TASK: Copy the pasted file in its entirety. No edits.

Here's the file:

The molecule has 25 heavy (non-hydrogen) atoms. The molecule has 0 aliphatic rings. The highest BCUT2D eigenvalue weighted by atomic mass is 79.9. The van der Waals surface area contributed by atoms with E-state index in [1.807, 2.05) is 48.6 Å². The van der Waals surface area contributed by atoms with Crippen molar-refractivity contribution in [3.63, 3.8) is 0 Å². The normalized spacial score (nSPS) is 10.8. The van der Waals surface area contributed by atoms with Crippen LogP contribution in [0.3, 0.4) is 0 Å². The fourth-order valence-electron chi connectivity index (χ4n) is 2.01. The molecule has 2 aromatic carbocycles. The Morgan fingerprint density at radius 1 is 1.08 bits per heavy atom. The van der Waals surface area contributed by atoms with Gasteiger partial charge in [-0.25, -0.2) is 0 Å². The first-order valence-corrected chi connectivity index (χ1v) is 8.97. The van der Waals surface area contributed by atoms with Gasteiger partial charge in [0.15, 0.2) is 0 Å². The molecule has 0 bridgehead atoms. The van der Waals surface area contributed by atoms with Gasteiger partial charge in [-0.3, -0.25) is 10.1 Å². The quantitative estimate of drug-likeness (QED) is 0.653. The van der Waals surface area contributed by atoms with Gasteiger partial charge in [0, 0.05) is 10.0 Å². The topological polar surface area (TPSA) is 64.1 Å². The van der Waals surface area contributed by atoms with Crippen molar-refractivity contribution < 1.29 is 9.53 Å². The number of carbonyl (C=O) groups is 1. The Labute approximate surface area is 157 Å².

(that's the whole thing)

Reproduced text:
The molecule has 25 heavy (non-hydrogen) atoms. The molecule has 0 aliphatic rings. The highest BCUT2D eigenvalue weighted by atomic mass is 79.9. The van der Waals surface area contributed by atoms with E-state index in [1.807, 2.05) is 48.6 Å². The van der Waals surface area contributed by atoms with Crippen molar-refractivity contribution in [3.63, 3.8) is 0 Å². The normalized spacial score (nSPS) is 10.8. The van der Waals surface area contributed by atoms with Crippen LogP contribution in [0.3, 0.4) is 0 Å². The fourth-order valence-electron chi connectivity index (χ4n) is 2.01. The molecule has 2 aromatic carbocycles. The Morgan fingerprint density at radius 1 is 1.08 bits per heavy atom. The van der Waals surface area contributed by atoms with Gasteiger partial charge in [-0.25, -0.2) is 0 Å². The first-order valence-corrected chi connectivity index (χ1v) is 8.97. The van der Waals surface area contributed by atoms with Gasteiger partial charge in [0.15, 0.2) is 0 Å². The molecule has 0 bridgehead atoms. The van der Waals surface area contributed by atoms with Gasteiger partial charge in [-0.3, -0.25) is 10.1 Å². The quantitative estimate of drug-likeness (QED) is 0.653. The van der Waals surface area contributed by atoms with Gasteiger partial charge in [0, 0.05) is 10.0 Å². The topological polar surface area (TPSA) is 64.1 Å². The van der Waals surface area contributed by atoms with Crippen molar-refractivity contribution < 1.29 is 9.53 Å². The number of carbonyl (C=O) groups is 1. The Labute approximate surface area is 157 Å².